Interesting bus facts you probably didn’t know!
So you think you know about busses?
Busses are so common in urban areas that we tend to take them for granted. They’re an economical way to get around, and more environmentally friendly than cars. We’ve all ridden busses; maybe you ride one every day. But how much do you actually know about this popular form of public transportation?
- Busses used to be drawn by horses: Like many forms of transportation, busses used to be drawn by horses. The first horse-drawn bus was introduced in Paris in 1662, but the tickets were so expensive that it didn’t last long. It wasn’t until the horse-drawn bus was reintroduced in 1812 that they started gaining popularity. Steam-engine busses began operating soon after in the 1830s, and the first internal combustion engine bus was invented in 1895.
- The word “bus” comes from “omnibus”: The word bus is a shortened version of the Latin word “omnibus,” meaning “for all.” It was coined in the early 1800s, where busses were becoming such a popular form of transportation that people would ride on the roof. It’s also a play on words of the name of a popular hat shop Omnes, in front of which one of the first bus lines terminated.
- Yellow is the most noticeable color: Have you ever wondered why school busses are always yellow? There’s a reason for that. School busses need to be noticeable, and yellow is an eye-catching color. In fact, science has shown that the human eyes detect yellow faster than any other color. We can even see the color out of the corner of our eyes, in dim light, and in poor weather. The color yellow used for school busses is often compared to the color of a mango.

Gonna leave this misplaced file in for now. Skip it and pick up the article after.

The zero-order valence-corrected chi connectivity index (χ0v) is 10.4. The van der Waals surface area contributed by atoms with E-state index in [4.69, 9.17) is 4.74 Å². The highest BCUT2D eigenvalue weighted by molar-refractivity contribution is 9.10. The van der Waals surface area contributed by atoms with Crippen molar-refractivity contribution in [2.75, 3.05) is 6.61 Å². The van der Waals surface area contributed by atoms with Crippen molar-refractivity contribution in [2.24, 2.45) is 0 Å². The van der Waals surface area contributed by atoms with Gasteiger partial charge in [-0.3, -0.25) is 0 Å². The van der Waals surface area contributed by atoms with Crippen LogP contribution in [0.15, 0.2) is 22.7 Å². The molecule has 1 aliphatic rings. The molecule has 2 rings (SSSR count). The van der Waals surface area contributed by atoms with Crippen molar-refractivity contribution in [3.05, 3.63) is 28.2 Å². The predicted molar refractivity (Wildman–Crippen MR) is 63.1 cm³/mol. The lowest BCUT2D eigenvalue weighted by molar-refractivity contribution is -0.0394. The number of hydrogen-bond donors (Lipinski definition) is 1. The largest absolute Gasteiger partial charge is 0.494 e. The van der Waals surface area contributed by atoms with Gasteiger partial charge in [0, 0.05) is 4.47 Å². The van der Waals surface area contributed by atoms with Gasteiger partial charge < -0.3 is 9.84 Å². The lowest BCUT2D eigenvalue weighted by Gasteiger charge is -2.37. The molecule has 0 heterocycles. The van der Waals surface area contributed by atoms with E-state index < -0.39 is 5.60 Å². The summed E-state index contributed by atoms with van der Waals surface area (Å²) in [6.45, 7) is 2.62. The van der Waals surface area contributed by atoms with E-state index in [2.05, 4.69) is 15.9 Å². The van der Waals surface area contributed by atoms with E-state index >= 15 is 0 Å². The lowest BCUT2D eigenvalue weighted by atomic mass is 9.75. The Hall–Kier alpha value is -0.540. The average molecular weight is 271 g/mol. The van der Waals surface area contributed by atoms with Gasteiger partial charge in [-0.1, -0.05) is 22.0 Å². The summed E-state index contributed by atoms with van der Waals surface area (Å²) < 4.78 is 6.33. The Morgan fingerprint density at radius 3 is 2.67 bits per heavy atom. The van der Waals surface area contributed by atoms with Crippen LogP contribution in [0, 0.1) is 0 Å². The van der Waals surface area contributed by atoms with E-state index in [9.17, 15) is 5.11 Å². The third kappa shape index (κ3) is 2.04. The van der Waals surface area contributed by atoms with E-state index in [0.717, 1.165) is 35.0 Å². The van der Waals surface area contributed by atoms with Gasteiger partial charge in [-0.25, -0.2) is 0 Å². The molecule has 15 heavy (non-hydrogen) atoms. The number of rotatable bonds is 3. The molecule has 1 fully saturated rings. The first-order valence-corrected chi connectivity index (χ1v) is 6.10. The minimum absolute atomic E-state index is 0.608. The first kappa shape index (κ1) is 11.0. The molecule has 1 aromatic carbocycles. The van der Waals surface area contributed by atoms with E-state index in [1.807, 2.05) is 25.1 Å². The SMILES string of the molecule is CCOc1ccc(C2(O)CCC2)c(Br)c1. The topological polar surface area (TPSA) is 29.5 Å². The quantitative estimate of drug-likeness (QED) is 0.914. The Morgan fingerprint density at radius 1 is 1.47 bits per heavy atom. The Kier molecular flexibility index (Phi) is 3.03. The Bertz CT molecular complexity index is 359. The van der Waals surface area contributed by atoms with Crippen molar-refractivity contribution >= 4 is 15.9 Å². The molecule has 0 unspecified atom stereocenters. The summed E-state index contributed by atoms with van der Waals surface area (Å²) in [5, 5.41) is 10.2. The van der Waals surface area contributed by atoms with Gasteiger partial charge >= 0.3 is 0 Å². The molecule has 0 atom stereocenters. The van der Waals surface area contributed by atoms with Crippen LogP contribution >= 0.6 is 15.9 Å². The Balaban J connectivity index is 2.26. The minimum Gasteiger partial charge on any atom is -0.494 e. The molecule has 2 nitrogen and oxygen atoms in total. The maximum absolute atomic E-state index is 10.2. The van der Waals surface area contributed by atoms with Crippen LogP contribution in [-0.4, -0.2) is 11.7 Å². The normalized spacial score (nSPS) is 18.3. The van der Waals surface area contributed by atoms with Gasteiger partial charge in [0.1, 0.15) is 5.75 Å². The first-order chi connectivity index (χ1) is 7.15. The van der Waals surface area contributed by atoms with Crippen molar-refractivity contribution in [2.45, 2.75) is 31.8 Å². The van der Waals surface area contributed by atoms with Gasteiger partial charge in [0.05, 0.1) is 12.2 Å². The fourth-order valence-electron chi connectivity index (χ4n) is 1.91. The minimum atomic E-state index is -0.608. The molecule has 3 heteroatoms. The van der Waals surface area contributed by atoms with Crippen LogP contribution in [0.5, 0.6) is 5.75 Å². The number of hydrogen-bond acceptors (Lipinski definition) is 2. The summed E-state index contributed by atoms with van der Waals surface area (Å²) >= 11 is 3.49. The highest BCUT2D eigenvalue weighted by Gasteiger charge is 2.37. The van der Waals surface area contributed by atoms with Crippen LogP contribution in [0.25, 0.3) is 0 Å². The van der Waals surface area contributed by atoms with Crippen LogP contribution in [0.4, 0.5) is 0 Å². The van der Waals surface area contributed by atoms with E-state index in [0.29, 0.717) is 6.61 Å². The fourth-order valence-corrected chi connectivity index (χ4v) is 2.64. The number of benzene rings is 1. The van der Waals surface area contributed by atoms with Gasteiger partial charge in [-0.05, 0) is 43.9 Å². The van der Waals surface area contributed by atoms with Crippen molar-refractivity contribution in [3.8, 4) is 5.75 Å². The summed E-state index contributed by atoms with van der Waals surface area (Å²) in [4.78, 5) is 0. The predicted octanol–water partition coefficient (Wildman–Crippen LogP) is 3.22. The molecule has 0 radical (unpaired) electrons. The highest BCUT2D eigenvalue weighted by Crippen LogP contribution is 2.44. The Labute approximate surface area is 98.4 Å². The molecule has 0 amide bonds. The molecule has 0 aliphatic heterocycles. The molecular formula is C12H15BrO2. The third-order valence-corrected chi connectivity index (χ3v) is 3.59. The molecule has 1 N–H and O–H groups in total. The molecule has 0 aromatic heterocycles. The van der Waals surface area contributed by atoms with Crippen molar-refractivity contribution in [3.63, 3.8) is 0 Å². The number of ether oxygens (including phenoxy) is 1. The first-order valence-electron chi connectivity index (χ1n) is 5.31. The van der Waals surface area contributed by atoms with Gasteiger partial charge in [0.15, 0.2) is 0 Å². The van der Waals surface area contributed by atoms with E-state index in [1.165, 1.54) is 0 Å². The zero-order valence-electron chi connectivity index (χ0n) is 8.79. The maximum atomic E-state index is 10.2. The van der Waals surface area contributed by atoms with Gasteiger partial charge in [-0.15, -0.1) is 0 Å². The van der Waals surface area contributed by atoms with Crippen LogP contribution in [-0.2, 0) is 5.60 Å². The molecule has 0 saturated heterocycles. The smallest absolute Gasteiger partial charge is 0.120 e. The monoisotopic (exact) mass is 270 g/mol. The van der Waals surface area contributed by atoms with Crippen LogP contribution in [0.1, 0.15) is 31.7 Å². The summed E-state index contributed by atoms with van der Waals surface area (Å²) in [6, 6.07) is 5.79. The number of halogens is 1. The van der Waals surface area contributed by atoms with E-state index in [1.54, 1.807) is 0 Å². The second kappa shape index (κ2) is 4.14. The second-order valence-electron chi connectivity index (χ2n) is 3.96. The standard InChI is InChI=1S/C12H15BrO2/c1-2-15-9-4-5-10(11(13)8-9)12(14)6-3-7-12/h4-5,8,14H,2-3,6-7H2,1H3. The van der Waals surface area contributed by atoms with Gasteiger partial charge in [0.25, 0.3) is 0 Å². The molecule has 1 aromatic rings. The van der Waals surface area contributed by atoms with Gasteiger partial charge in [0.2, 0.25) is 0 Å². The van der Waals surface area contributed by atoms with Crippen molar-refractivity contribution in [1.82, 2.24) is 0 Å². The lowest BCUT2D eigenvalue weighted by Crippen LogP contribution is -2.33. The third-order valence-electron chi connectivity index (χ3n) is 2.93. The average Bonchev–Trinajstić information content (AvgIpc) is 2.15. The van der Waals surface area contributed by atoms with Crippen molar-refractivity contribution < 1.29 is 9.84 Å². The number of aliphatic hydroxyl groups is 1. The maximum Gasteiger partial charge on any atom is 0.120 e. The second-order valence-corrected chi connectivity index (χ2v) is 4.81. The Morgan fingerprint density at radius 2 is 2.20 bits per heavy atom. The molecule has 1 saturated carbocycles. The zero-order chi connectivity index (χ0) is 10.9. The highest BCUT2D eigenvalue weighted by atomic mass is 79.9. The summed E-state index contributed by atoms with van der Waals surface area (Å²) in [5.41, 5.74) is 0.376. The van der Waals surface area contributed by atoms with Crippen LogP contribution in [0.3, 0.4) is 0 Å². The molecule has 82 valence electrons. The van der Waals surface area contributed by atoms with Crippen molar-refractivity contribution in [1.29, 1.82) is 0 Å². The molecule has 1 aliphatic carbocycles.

- It’s safe to ride a bus without a seatbelt: With seat belts being required to be worn in cars, it may seem strange that there are none on busses. Especially school busses, which are transporting children. However, busses are constructed to be safe without seatbelts, instead relying on “passive protection.” The seats are high and padded, spaced for optimum safety, and designed to collapse in a limited way in a crash. The windows are also made to be too small to eject someone in an accident.
- Busses can be powered by renewable fuels: As the awareness of the link between fossil fuels and global warming grows, many cities are switching to renewable fuels to power their busses. Electric trolley busses have long been used in San Francisco, but the city is currently making the switch to have their fleet of busses to be fully electric. In 2018, Stockholm, Sweden became the first capitol city to have their bus system be powered 100% by renewable energy, running on biodiesel, biogas and ethanol. And in the UK, there is an airport shuttle bus that runs on methane extracted from sewage and food waste.